Since the privatization of the British Airports Authority in 1987, over 20 countries have privatized airports by means of equity divestitures, leases, and incentive-laden management contracts. After more than a decade of experience, many of the benefits of airport privatization are becoming more discernible:
- Capital infusion: Privatization enables airports to raise additional capital and avoid potentially severe congestion due to funding constraints.
- Cost savings: Privatization brings gains in efficiency by means of effective cost management.
- Revenue windfall: Privatization provides governments with budget relief generated from the proceeds of the sale or lease of airports.
- Passenger-friendliness: Privatization stimulates a managerial culture at airports which is highly responsive to passenger needs.
Recognizing some of these benefits, Congress approved a pilot privatization program in 1996 to test the waters. After one year of operation, the pilot program has raised a few eyebrows in the aviation community —a good thing, if only to keep sleepy eyes open. However, despite numerous backroom discussions and boardroom conferences on the topic, there have been only a few applications to participate in the program.
One of the reasons for this sluggish satisfaction with the status quo is a failure to recognize the common ground in the privatization debate. Detecting common ground requires identifying objectives of airport privatization which are desired by all of the key players in the debate—airlines, government officials, and the traveling public. This report identifies, measures, and analyses one shared objective of privatization: passenger-friendliness (defined more formally as passenger-responsiveness). For all three stakeholder groups, creating a managerial culture which is responsive to passenger needs at airports is a highly desirable common goal.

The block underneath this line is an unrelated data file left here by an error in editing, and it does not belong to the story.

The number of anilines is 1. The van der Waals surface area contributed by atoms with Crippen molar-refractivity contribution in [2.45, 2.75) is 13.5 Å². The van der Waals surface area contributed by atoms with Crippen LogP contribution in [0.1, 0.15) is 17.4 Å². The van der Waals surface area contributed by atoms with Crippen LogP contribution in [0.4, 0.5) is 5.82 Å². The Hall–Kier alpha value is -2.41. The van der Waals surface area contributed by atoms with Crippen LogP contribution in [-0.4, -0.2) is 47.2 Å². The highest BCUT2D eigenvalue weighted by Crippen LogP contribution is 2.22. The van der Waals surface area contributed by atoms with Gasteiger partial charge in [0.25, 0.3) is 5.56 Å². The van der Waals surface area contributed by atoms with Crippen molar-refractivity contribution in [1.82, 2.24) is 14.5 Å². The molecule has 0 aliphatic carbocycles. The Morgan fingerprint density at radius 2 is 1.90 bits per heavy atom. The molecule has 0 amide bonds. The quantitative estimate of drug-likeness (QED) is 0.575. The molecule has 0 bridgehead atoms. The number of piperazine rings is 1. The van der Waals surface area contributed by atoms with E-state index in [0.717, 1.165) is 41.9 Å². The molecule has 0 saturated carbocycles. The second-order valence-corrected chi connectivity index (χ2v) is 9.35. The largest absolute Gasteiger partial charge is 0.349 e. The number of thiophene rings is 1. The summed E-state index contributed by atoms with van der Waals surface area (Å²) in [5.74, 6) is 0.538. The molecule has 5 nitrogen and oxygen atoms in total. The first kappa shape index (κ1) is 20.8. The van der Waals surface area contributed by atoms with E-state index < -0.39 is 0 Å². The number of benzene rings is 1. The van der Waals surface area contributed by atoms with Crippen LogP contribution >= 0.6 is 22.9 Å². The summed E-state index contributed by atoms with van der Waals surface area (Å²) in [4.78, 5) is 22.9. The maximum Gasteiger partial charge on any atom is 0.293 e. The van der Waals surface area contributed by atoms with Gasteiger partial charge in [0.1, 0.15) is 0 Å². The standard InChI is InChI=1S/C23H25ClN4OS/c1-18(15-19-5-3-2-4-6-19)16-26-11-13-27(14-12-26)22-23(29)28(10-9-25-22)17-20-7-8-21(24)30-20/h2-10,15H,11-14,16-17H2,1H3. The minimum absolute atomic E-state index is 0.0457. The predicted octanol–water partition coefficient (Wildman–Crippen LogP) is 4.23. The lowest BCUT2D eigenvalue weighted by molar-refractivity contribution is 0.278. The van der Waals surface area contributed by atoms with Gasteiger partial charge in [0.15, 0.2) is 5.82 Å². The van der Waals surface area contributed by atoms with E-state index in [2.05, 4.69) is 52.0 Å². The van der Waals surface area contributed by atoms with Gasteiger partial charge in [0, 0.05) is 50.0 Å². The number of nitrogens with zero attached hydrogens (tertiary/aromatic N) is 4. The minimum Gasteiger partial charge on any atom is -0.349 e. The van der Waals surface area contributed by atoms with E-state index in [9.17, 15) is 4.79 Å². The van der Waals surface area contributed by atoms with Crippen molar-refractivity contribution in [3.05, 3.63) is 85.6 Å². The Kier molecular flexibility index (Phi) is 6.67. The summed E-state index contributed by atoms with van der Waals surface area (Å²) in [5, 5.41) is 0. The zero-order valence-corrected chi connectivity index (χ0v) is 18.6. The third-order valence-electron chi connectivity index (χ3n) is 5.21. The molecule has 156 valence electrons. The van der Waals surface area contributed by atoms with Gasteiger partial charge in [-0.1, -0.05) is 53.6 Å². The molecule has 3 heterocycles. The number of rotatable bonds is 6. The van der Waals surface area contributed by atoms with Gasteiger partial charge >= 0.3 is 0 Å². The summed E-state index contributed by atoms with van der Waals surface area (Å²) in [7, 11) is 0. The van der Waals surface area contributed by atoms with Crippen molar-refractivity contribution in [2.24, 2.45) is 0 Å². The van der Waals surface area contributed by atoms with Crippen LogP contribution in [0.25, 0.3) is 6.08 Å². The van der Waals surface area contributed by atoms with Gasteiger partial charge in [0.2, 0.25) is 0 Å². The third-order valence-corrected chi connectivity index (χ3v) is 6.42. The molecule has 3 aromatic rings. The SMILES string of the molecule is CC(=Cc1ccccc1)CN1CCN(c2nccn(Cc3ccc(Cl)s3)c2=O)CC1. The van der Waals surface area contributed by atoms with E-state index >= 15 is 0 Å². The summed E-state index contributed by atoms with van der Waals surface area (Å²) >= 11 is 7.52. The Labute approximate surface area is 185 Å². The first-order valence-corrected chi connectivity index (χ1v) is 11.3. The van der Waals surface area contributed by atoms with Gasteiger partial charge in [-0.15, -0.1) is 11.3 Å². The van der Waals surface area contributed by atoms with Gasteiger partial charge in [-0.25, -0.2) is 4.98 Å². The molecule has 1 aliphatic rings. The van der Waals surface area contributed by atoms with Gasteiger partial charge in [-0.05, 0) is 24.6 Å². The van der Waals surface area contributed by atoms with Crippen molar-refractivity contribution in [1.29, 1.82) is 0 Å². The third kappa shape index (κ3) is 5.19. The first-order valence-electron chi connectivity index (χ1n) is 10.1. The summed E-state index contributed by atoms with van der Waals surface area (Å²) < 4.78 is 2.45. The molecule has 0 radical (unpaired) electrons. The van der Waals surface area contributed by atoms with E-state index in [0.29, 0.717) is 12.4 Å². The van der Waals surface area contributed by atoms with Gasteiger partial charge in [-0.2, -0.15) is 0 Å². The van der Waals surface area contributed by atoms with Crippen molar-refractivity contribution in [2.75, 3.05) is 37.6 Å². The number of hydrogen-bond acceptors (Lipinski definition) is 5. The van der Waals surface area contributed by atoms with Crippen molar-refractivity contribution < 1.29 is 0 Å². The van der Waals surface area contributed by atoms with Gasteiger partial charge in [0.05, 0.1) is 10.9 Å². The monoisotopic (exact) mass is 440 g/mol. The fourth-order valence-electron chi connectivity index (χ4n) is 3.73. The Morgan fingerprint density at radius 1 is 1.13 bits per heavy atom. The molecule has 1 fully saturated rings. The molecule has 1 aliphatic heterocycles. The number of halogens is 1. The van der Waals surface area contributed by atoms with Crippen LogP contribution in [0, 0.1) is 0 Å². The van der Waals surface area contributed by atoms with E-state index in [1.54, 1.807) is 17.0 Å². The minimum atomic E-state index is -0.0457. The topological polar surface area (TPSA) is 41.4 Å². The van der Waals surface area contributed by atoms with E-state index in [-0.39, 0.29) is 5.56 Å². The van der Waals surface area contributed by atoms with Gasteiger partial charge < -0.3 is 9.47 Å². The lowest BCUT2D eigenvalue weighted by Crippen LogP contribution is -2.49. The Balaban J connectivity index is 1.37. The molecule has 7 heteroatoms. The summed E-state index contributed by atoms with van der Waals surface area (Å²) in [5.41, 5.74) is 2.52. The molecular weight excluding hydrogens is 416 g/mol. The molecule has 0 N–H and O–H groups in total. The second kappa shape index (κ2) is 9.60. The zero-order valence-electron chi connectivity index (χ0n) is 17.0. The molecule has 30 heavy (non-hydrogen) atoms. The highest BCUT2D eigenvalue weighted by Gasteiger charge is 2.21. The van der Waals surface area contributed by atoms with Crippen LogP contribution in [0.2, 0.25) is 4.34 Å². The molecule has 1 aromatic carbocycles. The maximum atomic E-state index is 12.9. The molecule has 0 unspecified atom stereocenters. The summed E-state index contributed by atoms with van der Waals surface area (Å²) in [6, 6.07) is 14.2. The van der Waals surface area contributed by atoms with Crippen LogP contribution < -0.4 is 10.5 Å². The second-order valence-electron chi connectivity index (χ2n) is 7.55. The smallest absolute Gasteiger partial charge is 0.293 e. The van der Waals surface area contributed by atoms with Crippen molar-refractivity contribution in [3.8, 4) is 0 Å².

This study assesses whether privatized airport ownership has an impact on passenger-responsiveness. It has not been entirely clear that passengers, who often have little choice but to use their local airport, will always benefit from privatization in its various forms—divestiture, leases and management contracts. But as a result of overseas airport privatization trends, it is now possible to find evidence to examine this issue. Consequently, this study presents the results of a 50-item survey administered to airport managers worldwide. Passenger-responsiveness is a scaled measure of the extent to which an airport adopts a managerial culture which emphasizes serving passengers. Responses from 201 airports in 67 countries are analyzed. (The sample includes 54 airports in the United States.) This represents one of the most comprehensive and international studies of managerial culture in the airport industry conducted to date.
Based on results of the empirical analysis, the main conclusions of this report are as follows:
- Privatization matters: privatized airports have a significantly higher level of passenger-responsiveness than government-owned airports.
- Privatization matters, in all its forms: this relationship holds for both types of airport privatization: equity divestiture and private sector leases/management contracts.
- Common ground exists: given that privatization leads to a more responsive managerial culture desired by all stakeholders, state and local officials should emphasize, in their negotiations with airlines, that delaying privatization does a disservice to all parties, especially the traveling public.